A Look Into the Turkish Conflict Through the Eyes of a Turkish Citizen

A special insider view of conflicts in Turkey from one of its inhabitants.


Dilara Şenkaya

Public protest in Istanbul, Turkey blocked by police.

Aydin and Blake recently got into contact with an individual from Turkey. As we began to talk, he began to talk about the conflicts in Turkey which varied from a mass inflow of Syrian refugees to the political corruption in the two predominant parties. It was grim to read, but soon enough Aydin and Blake came to realize that it’s something that people need to hear about, just as they need to hear about the conflicts in places like Hong Kong or Iran, so we formatted some basic questions and let the source, who wishes to remain anonymous, rant. In this interview, we covered the following: Syrian refugees, corruption in the Turkish government, Turkish economic policy impact on civilians, ISIS militants coming in alongside Syrian refugees, terrorist groups within Turkey, the Kurdish population, and general civil unrest among the Turkish population.

What would you say is the biggest problem in Turkey right now?

Burhan Ozbilici
President Recep Tayyip Erdogan of Turkey addressing legislators from his party this month in Ankara, Turkey.

The economy and the Syrian ‘nomads’. In 2014 one US dollar cost two Turkish liras, but now one US dollar cost approximately six Turkish liras. In 2011, the Syrian War caused a big wave of migration and millions of Syrians entered the country and now, 2019, there are approximately 3.6 million registered Syrian refugees. As a comparison, the Turkish army has 225,000 active military personal which means there is around 11.5 times the number of Syrian refugees to Turkish soldiers which presents a potential security risk. Among the 3.6 million refugees there are a fairly large number of ISIS militants fleeing northern Syria committing crimes throughout Turkey, but mainly in Istanbul where my Uncle lives. There’s also a big problem with terrorism, and Kurds are largely being blamed for it.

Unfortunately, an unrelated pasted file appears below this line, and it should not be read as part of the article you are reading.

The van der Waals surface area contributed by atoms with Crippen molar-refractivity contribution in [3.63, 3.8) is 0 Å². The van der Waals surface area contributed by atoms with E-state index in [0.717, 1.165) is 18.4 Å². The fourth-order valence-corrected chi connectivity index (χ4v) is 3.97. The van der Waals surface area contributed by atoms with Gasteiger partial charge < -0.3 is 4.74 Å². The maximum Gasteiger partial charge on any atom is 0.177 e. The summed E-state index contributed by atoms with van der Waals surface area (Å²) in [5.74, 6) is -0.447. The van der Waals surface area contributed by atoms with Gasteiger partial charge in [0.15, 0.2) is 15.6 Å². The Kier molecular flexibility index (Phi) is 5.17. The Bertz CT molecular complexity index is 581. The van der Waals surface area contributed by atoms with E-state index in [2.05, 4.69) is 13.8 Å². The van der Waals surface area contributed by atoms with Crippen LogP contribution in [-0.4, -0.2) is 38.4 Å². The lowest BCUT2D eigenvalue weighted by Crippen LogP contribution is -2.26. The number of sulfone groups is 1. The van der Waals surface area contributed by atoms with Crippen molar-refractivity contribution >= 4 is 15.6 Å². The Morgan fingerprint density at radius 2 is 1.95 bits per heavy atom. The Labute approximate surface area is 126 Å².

You mentioned that Kurds are being blamed for the actions of terror groups, could you elaborate?

Nima Elbagir
Terror group, PKK, rallying and protesting the Turkish government.

There is both government oppression and racism towards Kurds for the actions of terror groups like PKK and YPG. I personally know some Kurds, and they’re hard-working, generous people. I’d estimate that about 40% of them support terror groups, but this is mainly reactionary towards the state of the country – severe inflation, other groups like ISIS, and untrustworthy government officials.


What about the terror in Turkey?

There are two main groups – the PKK or Kurdistan Workers’ Party, which is mainly around the Eastern side of Turkey, and the YPG, which actually translates to ‘People’s Protection Units’, but is actually a terrorist group around the Turkey-Syria border. PKK is attempting to establish a communist state of Kurds through terror, and the YPG is a militant group with the support of the Turkish Democratic Party. Both are primarily composed of ethnic Kurds. He also said there were some ISIS members that were active in Turkey.

Demonstrations in Turkey
Demonstrators wave their national flag on June 4, during a protest in Ankara, Turkey.

So what are the terrorists trying to achieve?

Mainly: vandalism, sabotages, and attacks in an attempt to tear the country apart, but most of all they want to establish a communist terror state.

So what are the people of Turkey doing? You said they were angry but have they done anything major like riots or protests?

The people are responding accordingly with small scale riots and protests, but very rarely some take it to the extreme and perform smaller shootings but none make the news.

Americans, be thankful for your country because it could be even worse. God bless you all.”

— Anonymous Turkish citizen